Acoustic Dan & Gerard Skelly – Vocal and Drum – review

June 23, 2023

Two years ago, Acoustic Dan gave us the Smick Folk album, a screeching, scatological picture from the disadvantaged slopes of Belfast. There were many ‘c’ bombs and a loathing of grift culture at Stormont. When he sang ‘The Well Below the Valley’ he drew a line back through Christy Moore and Planxty to an older, weirder Ireland.

He used his Facebook platform to test out tender sentiments like ‘The Sleeping Bag Girl’ – stories of drug abuse and spiraling self-harm. Acoustic Dan sent out unvarnished reports from the city parts that knew trauma but was unfamiliar with any peace dividend. He loved the Woody Guthrie method and he used it well.

Now we have an exciting swerve, an album called Vocal and Drum. There are eight tunes and all it hurtles past in a quarter of an hour. The acoustic guitar has been rested. Gerard Skelly plays nervy syncopations on the snare drum and occasionally recreates a big rave breakdown on a simple kit. Dan answers with skittering, rhythmic lines that recall the proto-rap performances of Gil Scott Heron or The Last Poets, especially the latter’s rage in Harlem, ‘This is Madness’.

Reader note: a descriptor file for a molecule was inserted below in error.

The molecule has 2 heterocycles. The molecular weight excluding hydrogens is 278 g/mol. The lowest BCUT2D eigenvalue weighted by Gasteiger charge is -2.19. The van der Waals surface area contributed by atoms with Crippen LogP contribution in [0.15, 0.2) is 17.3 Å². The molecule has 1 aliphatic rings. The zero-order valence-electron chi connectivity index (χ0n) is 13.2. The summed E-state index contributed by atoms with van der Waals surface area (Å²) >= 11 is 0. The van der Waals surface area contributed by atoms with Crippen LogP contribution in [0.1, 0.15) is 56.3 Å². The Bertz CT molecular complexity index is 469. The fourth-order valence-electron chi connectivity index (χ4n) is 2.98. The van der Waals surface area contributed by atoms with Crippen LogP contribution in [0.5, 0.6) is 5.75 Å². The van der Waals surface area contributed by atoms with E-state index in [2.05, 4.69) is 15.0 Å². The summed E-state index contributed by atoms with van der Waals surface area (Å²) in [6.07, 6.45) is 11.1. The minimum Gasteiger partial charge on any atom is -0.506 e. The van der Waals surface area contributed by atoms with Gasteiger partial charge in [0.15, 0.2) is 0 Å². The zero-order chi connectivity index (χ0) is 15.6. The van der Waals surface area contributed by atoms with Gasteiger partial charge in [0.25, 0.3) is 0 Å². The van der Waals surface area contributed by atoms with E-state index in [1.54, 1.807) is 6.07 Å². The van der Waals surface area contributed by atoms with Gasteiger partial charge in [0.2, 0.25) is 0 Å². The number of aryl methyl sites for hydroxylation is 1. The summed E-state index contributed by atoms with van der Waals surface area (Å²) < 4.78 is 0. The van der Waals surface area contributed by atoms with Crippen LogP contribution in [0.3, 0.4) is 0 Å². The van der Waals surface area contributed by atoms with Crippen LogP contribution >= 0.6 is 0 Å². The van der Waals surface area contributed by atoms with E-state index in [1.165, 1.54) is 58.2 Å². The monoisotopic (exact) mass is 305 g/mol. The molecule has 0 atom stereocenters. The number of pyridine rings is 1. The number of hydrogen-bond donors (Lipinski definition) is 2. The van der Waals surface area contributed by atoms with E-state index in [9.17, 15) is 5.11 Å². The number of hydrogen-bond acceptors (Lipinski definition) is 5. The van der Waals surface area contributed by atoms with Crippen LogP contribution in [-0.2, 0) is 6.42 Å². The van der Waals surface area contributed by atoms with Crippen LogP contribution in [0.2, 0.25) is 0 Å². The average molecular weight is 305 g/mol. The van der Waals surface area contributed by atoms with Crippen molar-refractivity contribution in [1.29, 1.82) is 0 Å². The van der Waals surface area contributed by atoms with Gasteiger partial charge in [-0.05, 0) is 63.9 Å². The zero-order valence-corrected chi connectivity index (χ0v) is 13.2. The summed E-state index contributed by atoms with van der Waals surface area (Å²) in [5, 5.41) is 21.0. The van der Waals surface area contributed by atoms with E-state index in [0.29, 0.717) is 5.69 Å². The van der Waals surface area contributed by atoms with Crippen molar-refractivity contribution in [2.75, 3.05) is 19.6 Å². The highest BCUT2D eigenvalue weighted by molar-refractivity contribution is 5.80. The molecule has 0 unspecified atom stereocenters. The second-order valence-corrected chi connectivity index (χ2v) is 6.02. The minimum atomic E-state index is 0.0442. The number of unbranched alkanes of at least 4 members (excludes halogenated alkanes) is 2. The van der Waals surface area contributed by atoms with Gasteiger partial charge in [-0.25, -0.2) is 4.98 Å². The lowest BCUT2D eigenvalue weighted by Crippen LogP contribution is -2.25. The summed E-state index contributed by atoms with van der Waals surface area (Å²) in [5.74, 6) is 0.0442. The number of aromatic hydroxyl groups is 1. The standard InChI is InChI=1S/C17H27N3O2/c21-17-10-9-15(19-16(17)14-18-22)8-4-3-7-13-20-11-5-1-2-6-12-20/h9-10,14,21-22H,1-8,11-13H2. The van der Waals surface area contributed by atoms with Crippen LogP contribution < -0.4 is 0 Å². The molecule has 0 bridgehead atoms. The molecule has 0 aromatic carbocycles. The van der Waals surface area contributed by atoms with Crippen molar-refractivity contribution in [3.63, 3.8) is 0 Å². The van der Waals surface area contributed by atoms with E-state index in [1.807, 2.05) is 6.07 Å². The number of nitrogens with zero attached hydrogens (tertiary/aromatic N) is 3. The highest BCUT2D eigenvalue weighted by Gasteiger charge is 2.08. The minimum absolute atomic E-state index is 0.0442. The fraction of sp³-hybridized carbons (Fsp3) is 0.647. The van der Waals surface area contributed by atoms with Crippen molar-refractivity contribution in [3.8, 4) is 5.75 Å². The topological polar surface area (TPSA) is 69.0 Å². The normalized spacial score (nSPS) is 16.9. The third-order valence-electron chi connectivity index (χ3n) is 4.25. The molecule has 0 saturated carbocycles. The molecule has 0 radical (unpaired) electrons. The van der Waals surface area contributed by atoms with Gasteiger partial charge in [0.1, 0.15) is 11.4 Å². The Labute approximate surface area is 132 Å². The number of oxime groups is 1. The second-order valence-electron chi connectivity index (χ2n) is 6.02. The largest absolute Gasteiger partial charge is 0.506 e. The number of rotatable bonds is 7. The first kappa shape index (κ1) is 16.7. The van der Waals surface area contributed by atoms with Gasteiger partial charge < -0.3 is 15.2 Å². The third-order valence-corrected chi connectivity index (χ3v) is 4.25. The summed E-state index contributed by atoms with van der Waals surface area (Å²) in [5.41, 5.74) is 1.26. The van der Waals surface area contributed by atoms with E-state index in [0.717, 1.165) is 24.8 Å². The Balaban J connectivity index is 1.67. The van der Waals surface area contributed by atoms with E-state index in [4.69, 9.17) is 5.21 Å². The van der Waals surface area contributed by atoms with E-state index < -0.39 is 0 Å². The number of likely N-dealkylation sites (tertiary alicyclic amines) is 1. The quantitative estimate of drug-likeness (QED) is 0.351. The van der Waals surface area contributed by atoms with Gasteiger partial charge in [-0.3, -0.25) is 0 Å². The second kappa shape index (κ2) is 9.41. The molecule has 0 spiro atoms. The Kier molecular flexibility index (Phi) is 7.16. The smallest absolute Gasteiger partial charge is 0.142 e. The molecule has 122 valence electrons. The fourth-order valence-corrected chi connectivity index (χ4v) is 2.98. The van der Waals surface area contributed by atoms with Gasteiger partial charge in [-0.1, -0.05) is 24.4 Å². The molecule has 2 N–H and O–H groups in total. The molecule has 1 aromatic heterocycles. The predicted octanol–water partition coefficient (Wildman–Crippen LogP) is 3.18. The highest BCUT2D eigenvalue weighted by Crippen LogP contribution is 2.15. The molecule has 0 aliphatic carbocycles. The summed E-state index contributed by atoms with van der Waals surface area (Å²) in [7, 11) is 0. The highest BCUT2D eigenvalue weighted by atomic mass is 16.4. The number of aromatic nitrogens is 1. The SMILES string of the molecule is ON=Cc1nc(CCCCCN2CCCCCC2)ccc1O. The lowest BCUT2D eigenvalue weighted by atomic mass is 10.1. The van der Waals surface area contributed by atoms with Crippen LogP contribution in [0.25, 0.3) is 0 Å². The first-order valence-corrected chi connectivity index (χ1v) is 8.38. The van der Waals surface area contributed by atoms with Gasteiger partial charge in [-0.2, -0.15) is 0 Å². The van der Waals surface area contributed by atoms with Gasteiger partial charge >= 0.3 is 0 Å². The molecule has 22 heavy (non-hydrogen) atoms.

Acoustic Dan by Stuart Bailie

The record is themed around an infernal day. Dan descends into Belfast’s Corn Market, where the hate preachers are hating and the post-Covid delirium is worse than before. “All the fuckin’ headers are back in town,” he declaims on ‘Madness by Day’. There’s a companion piece, ‘Jungle by Night’, when the author walks home after the late shift on a Saturday:

“There was a smell of good weed or raw piss,
As I watched two lovers kiss
Just outside the glowing lights of City Hall
He stuck his tongue down her gub
And she tugged on skin-tight jean balls.”

This is Dante on downers, Baudelaire on the Buckfast circuit. ‘Day Ticket on the Glider’ is sheer percussion and ‘Politicians’ is a 25 second gag reflex. The writing is desperate and the laughs are bitter. But still the heart prevails and Dan has already nailed up a cosmic insight on ‘Stardust’, the opening track. “We’re all made of stardust but so is shite,” he figures. “Now get some perspective on your life.” Amen.

Stuart Bailie

(Bandcamp link for Vocal and Drum)


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